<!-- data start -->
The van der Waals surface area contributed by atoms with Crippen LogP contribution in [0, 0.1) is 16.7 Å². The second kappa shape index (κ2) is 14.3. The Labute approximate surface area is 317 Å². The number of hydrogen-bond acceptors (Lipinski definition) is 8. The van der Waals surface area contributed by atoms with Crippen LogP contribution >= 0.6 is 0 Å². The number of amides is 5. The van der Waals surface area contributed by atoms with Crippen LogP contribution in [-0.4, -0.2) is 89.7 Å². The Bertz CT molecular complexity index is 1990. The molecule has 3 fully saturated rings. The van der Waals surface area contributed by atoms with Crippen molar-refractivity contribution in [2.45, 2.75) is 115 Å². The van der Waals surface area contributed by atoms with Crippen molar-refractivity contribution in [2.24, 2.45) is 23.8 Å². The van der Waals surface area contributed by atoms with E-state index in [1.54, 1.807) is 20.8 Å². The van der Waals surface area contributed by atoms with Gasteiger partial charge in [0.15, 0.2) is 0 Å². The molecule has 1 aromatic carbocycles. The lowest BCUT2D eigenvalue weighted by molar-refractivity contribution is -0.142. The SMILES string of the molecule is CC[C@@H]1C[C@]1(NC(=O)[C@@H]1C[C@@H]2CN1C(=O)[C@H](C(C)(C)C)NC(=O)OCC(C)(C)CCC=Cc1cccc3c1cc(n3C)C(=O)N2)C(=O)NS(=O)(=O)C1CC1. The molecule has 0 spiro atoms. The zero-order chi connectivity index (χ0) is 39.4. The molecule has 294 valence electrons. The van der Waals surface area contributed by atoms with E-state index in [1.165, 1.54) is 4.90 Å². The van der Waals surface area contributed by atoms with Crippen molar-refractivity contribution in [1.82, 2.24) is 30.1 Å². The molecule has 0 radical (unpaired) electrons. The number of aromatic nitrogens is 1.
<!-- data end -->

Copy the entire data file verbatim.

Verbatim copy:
The van der Waals surface area contributed by atoms with Crippen LogP contribution in [0, 0.1) is 16.7 Å². The second kappa shape index (κ2) is 14.3. The Labute approximate surface area is 317 Å². The number of hydrogen-bond acceptors (Lipinski definition) is 8. The van der Waals surface area contributed by atoms with Crippen LogP contribution >= 0.6 is 0 Å². The number of amides is 5. The van der Waals surface area contributed by atoms with Crippen LogP contribution in [-0.4, -0.2) is 89.7 Å². The Bertz CT molecular complexity index is 1990. The molecule has 3 fully saturated rings. The van der Waals surface area contributed by atoms with Crippen molar-refractivity contribution in [2.45, 2.75) is 115 Å². The van der Waals surface area contributed by atoms with Crippen molar-refractivity contribution in [2.24, 2.45) is 23.8 Å². The van der Waals surface area contributed by atoms with E-state index in [1.54, 1.807) is 20.8 Å². The van der Waals surface area contributed by atoms with Gasteiger partial charge in [0.15, 0.2) is 0 Å². The molecule has 1 aromatic carbocycles. The lowest BCUT2D eigenvalue weighted by molar-refractivity contribution is -0.142. The SMILES string of the molecule is CC[C@@H]1C[C@]1(NC(=O)[C@@H]1C[C@@H]2CN1C(=O)[C@H](C(C)(C)C)NC(=O)OCC(C)(C)CCC=Cc1cccc3c1cc(n3C)C(=O)N2)C(=O)NS(=O)(=O)C1CC1. The molecule has 0 spiro atoms. The zero-order chi connectivity index (χ0) is 39.4. The molecule has 294 valence electrons. The van der Waals surface area contributed by atoms with E-state index in [1.165, 1.54) is 4.90 Å². The van der Waals surface area contributed by atoms with Crippen molar-refractivity contribution in [1.82, 2.24) is 30.1 Å². The molecule has 0 radical (unpaired) electrons. The number of aromatic nitrogens is 1.